Walking for weight loss & better health

Walking for weight loss & better health

Reasons your hands swell when walking & tips to prevent it

Reasons your hands swell when walking & tips to prevent it
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My husband and I call it museum hands!  The swelling you get when you walk for a while.  I first experienced it while walking round the museums in London many years ago.  I had no idea what it was and I could hardly get my rings off when we eventually reached the hotel that evening.

If your hands swell when walking, don’t worry you are not alone in this.  Many people who exercise experience swollen hands.   While the cause isn’t completely clear some think it is a result of how your body is reacting to the exercise that you are doing, lack of arm movement or an imbalance in your salt levels. 

If your hands swell during walking, don’t worry you are not alone in this.  Many people who exercise experience swollen hands.   While the cause isn’t completely clear some think it is a result of how your body is reacting to the exercise that you are doing, lack of arm movement or an imbalance in your salt levels.

For me it seemed to be a combination of several things.  My hands did calm down after a while but it can be a bit frightening when it first happens. I also find after my 40 minute walk my hands still swell up but I put that down to heat.  This summer has been really hot to the point where I nearly gave up walking it was so uncomfortable.  So it seems that many walkers experience swollen hands and not just in warm weather either according to some of the research I have read.  To put your mind at ease I wanted to share with you some of the thinking if your hands swell when you walk.  This information put my mind at ease.  The thing with Googling something like swollen hands, can result in so much medical issues being raised that one can often think oh I need to rush to the ER!  I read through the information below and my mind was put at ease.  Of course if you are concerned with your hands it goes withou saying that you should visit your health professional.  The information I have shared below is just to give you general information on what could be causing your hands to swell when you walk.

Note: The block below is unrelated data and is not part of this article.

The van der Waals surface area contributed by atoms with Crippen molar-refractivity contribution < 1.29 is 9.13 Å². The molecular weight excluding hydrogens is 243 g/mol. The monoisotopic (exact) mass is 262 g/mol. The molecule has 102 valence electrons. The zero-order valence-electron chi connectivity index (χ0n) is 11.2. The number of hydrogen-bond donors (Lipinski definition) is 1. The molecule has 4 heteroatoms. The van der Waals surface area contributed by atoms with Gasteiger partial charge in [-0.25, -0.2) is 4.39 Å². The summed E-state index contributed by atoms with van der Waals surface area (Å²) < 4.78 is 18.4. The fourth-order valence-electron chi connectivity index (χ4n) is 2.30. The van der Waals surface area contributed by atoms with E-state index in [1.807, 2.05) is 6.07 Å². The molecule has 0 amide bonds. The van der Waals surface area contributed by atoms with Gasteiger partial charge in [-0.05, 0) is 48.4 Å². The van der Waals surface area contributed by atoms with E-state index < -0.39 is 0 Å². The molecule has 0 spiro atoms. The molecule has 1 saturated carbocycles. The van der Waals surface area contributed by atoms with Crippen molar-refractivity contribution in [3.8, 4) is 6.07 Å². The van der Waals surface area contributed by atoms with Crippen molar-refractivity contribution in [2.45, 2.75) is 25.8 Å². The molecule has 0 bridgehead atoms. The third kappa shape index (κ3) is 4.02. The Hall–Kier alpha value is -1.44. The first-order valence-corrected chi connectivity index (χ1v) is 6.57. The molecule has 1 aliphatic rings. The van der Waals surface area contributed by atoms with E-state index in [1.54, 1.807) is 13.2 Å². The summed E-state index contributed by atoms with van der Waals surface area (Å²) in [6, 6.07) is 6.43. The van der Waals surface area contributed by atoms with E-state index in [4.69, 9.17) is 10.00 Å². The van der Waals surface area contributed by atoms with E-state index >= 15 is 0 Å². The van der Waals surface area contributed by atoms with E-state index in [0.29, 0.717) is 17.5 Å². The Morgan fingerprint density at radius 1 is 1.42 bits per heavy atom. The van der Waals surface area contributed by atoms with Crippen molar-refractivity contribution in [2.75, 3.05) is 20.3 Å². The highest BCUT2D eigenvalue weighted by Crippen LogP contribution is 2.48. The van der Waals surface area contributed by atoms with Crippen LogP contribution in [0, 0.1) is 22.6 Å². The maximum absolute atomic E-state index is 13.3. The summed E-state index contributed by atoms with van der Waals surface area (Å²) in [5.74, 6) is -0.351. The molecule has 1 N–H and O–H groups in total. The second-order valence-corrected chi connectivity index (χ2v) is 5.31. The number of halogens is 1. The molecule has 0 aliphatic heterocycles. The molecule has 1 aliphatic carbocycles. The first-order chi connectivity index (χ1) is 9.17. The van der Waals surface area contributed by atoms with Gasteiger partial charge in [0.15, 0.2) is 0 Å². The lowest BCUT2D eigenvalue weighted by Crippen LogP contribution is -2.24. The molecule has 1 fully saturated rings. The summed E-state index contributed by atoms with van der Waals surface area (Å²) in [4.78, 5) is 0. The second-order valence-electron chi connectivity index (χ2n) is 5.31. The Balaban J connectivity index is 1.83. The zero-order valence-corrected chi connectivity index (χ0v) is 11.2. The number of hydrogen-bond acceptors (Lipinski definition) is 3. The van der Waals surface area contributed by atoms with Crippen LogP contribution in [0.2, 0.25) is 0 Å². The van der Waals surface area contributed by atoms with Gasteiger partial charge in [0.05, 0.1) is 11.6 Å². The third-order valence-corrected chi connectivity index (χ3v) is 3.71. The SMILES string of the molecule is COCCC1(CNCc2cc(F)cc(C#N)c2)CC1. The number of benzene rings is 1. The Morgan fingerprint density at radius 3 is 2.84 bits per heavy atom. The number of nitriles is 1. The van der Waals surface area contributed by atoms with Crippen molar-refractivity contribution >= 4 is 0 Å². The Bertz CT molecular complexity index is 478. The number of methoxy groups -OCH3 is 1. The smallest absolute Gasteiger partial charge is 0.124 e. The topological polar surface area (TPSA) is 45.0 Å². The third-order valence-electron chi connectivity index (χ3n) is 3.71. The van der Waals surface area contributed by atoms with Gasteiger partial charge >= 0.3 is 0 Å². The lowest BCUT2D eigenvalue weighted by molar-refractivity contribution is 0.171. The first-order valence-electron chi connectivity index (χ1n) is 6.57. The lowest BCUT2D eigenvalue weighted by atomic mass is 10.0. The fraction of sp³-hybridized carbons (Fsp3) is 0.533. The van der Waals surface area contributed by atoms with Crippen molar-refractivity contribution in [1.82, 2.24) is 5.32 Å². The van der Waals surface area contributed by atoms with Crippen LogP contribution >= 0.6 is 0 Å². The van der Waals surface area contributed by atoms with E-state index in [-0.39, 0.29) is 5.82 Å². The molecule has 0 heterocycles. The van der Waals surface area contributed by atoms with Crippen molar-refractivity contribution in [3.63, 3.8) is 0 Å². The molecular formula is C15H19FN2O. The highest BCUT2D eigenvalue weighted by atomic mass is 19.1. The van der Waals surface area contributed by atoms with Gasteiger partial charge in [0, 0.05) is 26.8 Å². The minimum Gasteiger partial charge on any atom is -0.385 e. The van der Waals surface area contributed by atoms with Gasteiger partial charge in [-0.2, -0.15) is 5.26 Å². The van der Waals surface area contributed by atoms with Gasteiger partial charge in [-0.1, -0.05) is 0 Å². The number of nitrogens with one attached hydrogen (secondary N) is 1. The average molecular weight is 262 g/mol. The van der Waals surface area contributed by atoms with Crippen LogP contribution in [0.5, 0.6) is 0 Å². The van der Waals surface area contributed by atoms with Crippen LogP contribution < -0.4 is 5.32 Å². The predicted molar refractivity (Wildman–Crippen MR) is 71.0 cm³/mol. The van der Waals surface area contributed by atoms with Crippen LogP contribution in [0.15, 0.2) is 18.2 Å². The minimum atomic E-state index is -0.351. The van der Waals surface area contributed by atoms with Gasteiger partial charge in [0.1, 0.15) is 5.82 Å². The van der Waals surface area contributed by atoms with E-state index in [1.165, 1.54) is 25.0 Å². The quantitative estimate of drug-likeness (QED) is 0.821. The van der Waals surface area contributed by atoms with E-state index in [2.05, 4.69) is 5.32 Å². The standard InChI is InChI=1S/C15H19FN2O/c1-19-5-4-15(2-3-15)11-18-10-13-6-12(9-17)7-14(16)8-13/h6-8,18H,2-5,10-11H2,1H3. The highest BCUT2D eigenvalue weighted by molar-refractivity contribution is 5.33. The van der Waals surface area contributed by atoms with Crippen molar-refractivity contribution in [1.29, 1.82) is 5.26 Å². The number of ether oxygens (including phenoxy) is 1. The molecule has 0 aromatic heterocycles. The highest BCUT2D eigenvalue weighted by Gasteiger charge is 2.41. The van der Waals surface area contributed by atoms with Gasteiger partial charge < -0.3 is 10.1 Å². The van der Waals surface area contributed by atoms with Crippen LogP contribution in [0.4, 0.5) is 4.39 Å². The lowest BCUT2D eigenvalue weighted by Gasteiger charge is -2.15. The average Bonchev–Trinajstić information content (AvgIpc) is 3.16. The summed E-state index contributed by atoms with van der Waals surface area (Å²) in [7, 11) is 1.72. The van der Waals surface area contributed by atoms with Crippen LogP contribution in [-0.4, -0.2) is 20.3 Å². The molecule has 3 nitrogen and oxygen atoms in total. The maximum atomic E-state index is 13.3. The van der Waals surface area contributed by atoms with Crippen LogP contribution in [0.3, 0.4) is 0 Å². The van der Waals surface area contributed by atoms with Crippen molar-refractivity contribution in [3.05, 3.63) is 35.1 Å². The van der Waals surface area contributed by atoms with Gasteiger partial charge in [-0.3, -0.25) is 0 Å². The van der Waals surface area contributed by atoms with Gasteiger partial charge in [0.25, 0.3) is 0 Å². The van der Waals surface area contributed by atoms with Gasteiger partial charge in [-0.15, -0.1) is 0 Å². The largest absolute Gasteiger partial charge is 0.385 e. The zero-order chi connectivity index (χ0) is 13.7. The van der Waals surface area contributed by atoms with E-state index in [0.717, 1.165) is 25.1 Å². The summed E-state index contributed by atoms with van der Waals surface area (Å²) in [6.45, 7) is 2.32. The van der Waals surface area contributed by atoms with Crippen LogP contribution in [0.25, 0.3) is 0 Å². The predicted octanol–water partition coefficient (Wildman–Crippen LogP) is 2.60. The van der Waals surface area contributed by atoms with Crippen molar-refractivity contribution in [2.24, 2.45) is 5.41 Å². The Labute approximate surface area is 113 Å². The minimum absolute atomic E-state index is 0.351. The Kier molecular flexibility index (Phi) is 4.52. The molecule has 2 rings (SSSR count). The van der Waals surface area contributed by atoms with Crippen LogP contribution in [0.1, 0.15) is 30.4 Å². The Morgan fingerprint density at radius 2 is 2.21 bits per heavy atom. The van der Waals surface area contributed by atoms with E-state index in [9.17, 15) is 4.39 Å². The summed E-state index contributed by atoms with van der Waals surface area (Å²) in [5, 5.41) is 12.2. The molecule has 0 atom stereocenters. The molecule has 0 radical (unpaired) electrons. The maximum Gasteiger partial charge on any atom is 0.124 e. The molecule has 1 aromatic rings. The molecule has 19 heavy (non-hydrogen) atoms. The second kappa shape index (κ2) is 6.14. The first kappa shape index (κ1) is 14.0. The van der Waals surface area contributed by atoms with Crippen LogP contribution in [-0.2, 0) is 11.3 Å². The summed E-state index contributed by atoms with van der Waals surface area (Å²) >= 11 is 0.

Blood flow seems to be the most suggested cause.  When you start walking your hands can be either be cool or just the right temperature.  As you walk, heat up and get your heart pumping the blood flow increases.  Of course your hands and feet are the last to feel this rise in temperature and as a result there could be more blood flow going to these parts of your body causing your hands to swell up.  Your feet could swell as well but you probably don’t notice that as much unless you are wearing tight fitting shoes.  I think this could be one of the reasons my hands swell as my hands are often cool when I start on my walking journey home.  This is also true if it is cold outside and I don’t have gloves on.

Lack of arm movement.  I did think this was part of my problem when in London and walking round the museums.  My arms weren’t moving that much.  Some think that if you don’t move your arms that much then the blood flow is slower causing it to pool in your hands.  I don’t often pump my arms on my walk to the train station especially if I have my bag and an umbrella to carry.  In fact I don’t know my hands swelling at all when I have to carry an umbrella.